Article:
Who Should Get An Hiv Test
The CDC recommends that everyone in the United States between the ages of 13 and 64 get tested for HIV at least once.
You should be tested more often — at least once a year — if youâre at higher risk of getting HIV, including if you:
- Have had several sexual partners
- Had unprotected sex with someone who is or could be HIV-positive, including someone whose sexual history you don’t know
- Injected drugs with a needle, syringe, or other device that someone else used first
- Have had or are getting tested for tuberculosis, hepatitis, or any sexually transmitted disease, including syphilis, gonorrhea, chlamydia, or herpes
- Have had sex for drugs or money
- Had sex with someone who has a history of any of these
What Happens After An Hiv Test And Getting The Results
- If your result is negative, you can stop worrying but its good to keep testing regularly.
- If your result is positive or , you will need to give a blood sample to have your results confirmed.
- Remember that HIV is now a manageable illness if you do test positive you can start treatment which will keep you healthy.
is often the hardest step to take, but it is usually not as bad as you imagine.
Are Home Hiv Tests Accurate
Home tests are an accurate way to test for HIV. However, they may take longer to detect the virus after exposure than tests performed at a doctors office.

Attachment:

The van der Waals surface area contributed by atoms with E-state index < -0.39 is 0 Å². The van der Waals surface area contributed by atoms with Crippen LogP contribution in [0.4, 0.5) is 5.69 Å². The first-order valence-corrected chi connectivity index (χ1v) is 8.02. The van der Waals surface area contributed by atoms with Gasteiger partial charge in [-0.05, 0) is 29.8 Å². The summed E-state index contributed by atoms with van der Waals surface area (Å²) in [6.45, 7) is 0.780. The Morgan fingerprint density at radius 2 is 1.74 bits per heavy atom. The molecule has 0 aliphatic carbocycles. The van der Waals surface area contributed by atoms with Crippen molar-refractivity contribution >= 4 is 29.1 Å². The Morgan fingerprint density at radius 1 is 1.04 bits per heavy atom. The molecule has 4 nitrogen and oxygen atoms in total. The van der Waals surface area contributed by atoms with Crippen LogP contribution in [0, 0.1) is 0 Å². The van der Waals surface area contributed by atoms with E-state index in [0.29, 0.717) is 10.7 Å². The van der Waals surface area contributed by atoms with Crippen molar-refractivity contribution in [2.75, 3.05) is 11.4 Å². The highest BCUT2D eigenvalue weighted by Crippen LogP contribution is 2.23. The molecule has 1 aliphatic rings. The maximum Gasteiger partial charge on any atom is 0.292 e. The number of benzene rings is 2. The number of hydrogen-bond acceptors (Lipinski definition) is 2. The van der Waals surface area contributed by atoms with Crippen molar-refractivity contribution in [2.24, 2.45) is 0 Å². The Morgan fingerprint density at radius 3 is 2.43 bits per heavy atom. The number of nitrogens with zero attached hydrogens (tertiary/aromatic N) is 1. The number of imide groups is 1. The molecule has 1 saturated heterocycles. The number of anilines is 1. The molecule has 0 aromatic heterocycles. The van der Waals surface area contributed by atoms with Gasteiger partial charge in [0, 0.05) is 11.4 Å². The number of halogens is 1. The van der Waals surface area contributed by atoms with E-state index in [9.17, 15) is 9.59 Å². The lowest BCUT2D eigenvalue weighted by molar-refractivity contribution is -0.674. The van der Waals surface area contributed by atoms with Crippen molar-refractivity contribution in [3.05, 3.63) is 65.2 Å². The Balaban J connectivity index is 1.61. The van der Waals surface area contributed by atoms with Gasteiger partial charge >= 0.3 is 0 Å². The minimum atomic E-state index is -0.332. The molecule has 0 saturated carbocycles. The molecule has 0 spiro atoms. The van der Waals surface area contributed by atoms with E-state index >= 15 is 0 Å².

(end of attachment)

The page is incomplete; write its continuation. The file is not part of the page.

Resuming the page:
HIV antibody levels in saliva are lower than HIV antibody levels in the blood.
The at-home test is an antibody-only test. It does not test for HIV antigen, which is typically included in a fourth-generation HIV test done at a hospital or doctors office. Tests for HIV antibody and antigen can detect infection sooner.
Simply stated, the OraQuick In-Home HIV Test may not detect HIV as quickly as a blood test would.
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To Facilitate Hiv Testing Healthcare Providers Can:
- normalise the offer of HIV testing, making it part of routine care
- assure protection of the persons anonymity and confidentiality
- offer an environment that is free of stigma and discrimination
- emphasize the benefits of early diagnosis and treatment
- provide information on risk factors for HIV infection, and prevention methods
- discuss testing options, including POC testing and self-testing